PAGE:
But I do not agree with your method of solving inconsistencies in feature set by introducing new concept of required and not-required lookups within a single feature. Not because it will require changing all implementations
of OpenType layout in the world :). It is not actually many features that will require both required and not-required lookups. 'liga', 'calt', 'kern' - what else? I do not see it is worth to introduce new concept in OpenType layout format. This concept may be very confusing and hard to define behavior for - basically, for the same reasons why we do not recommend using required feature now.

Your approach may be useful in tools, though. Particular tool may provide a feature that will assign "required" lookups from one feature tag to some other (if tool is smart about relations between features). But it is not about OpenType layout specification.

Thanks,
Sergey

David Berlow's picture
Offline
Joined: 19 Jul 2004 - 6:31pm
0

OT is lacking or deficient in the following:
1. It is missing variations, MM or ANY KIND. All styles are descrete outlines and that's just so 1980's. Size axis are cut off, and resolution axis, sheesh, they don't even know what you're talking about.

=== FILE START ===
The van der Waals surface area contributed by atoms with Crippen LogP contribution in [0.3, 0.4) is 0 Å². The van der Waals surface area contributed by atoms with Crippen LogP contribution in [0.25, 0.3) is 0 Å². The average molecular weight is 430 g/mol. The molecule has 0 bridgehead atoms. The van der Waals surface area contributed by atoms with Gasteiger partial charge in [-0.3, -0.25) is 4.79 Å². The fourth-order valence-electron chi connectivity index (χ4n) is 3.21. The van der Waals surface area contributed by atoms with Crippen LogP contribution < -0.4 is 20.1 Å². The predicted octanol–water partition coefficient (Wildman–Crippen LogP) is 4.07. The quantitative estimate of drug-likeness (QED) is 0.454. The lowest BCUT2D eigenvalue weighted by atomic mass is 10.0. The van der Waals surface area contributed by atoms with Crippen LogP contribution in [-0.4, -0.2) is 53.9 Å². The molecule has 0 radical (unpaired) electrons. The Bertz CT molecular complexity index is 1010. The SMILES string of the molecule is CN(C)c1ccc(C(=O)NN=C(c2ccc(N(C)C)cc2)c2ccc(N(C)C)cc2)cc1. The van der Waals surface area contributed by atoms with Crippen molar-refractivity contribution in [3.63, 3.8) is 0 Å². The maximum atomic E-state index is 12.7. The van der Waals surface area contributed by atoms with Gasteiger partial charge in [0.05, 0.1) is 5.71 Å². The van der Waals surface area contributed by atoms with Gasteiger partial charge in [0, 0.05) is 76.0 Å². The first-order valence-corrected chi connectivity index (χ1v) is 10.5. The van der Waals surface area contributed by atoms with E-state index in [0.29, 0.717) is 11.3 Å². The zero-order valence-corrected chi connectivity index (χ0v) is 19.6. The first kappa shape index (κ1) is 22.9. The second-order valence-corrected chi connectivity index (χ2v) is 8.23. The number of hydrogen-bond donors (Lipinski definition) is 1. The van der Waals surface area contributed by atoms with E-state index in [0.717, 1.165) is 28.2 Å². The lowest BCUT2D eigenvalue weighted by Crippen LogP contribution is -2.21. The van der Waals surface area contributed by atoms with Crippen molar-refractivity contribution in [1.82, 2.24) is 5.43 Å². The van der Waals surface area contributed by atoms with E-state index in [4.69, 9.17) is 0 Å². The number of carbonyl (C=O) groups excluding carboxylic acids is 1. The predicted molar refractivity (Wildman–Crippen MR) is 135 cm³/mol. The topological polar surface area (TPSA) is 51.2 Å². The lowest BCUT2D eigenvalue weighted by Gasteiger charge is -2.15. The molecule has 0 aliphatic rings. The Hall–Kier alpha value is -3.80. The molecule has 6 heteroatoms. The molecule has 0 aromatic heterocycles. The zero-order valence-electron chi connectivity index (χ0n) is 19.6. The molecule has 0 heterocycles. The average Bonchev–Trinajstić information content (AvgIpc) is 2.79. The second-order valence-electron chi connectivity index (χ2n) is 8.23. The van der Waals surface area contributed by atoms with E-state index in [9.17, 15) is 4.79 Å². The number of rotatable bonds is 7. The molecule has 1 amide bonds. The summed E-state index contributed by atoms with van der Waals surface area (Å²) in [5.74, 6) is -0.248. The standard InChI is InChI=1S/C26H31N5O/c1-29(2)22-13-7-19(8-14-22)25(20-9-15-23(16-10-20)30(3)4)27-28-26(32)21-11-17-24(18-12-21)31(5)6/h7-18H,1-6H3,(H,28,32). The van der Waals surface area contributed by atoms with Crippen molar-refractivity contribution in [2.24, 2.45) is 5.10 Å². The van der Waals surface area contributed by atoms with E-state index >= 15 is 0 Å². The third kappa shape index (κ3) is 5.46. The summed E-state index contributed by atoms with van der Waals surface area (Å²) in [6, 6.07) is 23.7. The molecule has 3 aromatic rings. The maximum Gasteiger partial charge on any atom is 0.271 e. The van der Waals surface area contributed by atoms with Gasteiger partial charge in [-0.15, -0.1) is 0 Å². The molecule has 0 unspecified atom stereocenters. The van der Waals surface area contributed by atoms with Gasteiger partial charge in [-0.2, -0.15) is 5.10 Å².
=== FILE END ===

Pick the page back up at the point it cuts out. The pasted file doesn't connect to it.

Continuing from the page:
2. OT relies on the old TT composite method, which combines bitmaps after they have been rendered to bits, (too late for combinatorial hints.).
3. OT as John Points out, the features are limited by Adobe's and MS's desire/footprint. But the real bummer is that the UI hooks to these features are "hardwired" into app(s), so the end of spreadable creativity in this area comes up pretty fast. I.E. An update is required so that the feature tables include the UI names of features, so they can be passed directly thru apps. to users.
4. There are no options for encrypting anything, so all of your work goes public. when you publish it.
5. And the worst thing about OT? The format is privately held by companies who are overwhealmingly not type founders so it's inevitable that the format would be cast with second-rate concepts, by inexpert technocrats, into very solid concrete.

Simon Daniels's picture
Offline
Joined: 11 Apr 2002 - 6:37pm
0

>The format is privately held by companies who are...

Not for long - http://www.microsoft.com/typography/links/news.aspx?NID=5033

David Berlow's picture
Offline
Joined: 19 Jul 2004 - 6:31pm
0

"Not for long - http://www.microsoft.com/typography/links/news.aspx?NID=5033"